Friday, June 26, 2009

I Feel A Naggum (RIP) Coming On: Quads

I sometimes begin c.l.l rants with "I feel a naggum coming on...". What is a naggum? Normally:
naggum (n): A rant along one of Erik Naggum(1965-2009)'s themes.
That might be self-referentially hopeless which is fine because that is not what I am talking about, I just thought that would be a clever title. In this case a "naggum" is a nugget of Erikian technology. First, his specification of what he called quads (see below), and my poor implementation (even further below and good luck even figuring out how to test it) .

kt

#|

From: Erik Naggum (erik@naggum.no)
Subject: Re: XML->sexpr ideas
Newsgroups: comp.lang.lisp
Date: 2004-01-19 04:24:43 PST

* Kenny Tilton
| Of course it is easy enough for me to come up with a sexpr format off
| the top of my head, but I seem to recall someone (Erik? Tim? Other?)
| saying they had done some work on a formal approach to an alternative
| to XML/HTML/whatever.
|
| True that? If so, I am all ears.

Really? You are? Maybe I didn't survive 2003 and this is some Hell
where people have to do eternal penance, and now I get to do SGML all
over again.

Much processing of SGML-like data appears to be stream-like and will
therefore appear to be equivalent to an in-order traversal of a tree,
which can therefore be represented with cons cells while the traverser
maintains its own backward links elsewhere, but this is misleading.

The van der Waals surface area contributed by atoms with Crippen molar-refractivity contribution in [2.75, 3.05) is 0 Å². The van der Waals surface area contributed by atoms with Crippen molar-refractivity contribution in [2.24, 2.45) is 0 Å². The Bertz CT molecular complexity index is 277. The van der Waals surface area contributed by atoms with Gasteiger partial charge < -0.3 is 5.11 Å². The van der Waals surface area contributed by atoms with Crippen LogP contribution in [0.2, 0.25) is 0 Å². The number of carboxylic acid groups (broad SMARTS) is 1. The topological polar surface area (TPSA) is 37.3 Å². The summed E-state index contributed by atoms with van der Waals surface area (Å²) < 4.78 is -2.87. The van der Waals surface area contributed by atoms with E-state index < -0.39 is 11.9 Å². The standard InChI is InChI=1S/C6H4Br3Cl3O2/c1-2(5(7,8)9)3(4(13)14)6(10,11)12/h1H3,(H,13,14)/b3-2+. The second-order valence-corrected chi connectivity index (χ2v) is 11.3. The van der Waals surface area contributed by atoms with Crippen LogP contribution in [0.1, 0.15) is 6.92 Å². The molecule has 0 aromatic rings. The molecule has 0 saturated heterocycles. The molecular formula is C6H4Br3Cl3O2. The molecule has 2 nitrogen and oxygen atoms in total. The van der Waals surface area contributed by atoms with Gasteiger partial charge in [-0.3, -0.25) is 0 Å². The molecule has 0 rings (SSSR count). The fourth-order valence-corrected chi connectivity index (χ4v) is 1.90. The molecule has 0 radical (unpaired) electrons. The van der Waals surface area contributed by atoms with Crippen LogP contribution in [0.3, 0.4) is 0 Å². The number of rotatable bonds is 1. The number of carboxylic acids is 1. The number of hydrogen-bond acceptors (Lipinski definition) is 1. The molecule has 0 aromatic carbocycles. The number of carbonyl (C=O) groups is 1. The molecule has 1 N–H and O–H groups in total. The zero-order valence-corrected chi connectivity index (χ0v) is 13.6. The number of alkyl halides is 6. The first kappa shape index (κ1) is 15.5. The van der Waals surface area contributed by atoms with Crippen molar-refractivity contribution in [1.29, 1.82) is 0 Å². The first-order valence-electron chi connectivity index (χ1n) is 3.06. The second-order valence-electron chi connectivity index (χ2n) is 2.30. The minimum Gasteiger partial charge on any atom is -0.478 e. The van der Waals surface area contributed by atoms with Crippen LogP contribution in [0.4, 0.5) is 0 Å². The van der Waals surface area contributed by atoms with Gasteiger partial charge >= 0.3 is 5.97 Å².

The amount of work and memory required to maintain the proper backward
links and to make the right decisions is found in real applications to
balloon and to cause random hacks; the query languages reflect this
complexity. Ease of access to the parent element is crucial to the
decision-making process, so if one wants to use a simple list to keep
track of this, the most natural thing is to create a list of the
element type, the parent, and the contents, such that each element has
the form (type parent . contents), but this has the annoying property
that moving from a particular element to the next can only be done by
remembering the position of the current element in a list, just as one
cannot move to the next element in a list unless you keep the cons
cell around. However, the whole point of this exercise is to be able
to keep only one pointer around. So the contents of an element must
have the form (type parent contents . tail) if it has element contents
or simply a list of objects, or just the object if simple enough.

Example: 123 would thus be represented by (foo nil "123"),
123456 by (foo nil "123" bar nil "456"), and
123456 by #1=(zot nil (foo #1# "123"
bar #1# "456")).

Navigation inside this kind of structure is easy: When the contents in
CADDR is exhausted, the CDDDR is the next element, or if NIL, we have
exhausted the contents of the parent and move up to the CADR and look
for its next element, etc. All the important edges of the containers
that make up the *ML document are easily detectible and the operations
that are usually found at the edges are normally tied to the element
type (or as modified by its parents), are easily computable. However,
using a list for this is cumbersome, so I cooked up the «quad». The
«quad» is devoid of any intrinsic meaning because it is intended to be
a general data structure, so I looked for the best meaningless names
for the slots/accessors, and decided on QAR, QBR, QCR, and QDR. The
quad points to the element type (like the operator in a sexpr) in the
QAR, the parent (or back) quad in the QBR, the contents of the element
in the QCR, and the usual pointer to the next quad in the QDR.

Since the intent with this model is to «load» SGML/XML/SALT documents
into memory, one important issue is how to represent long stretches of
character content or binary content. The quad can easily be used to
represent a (sequence of) entity fragments, with the source in QAR,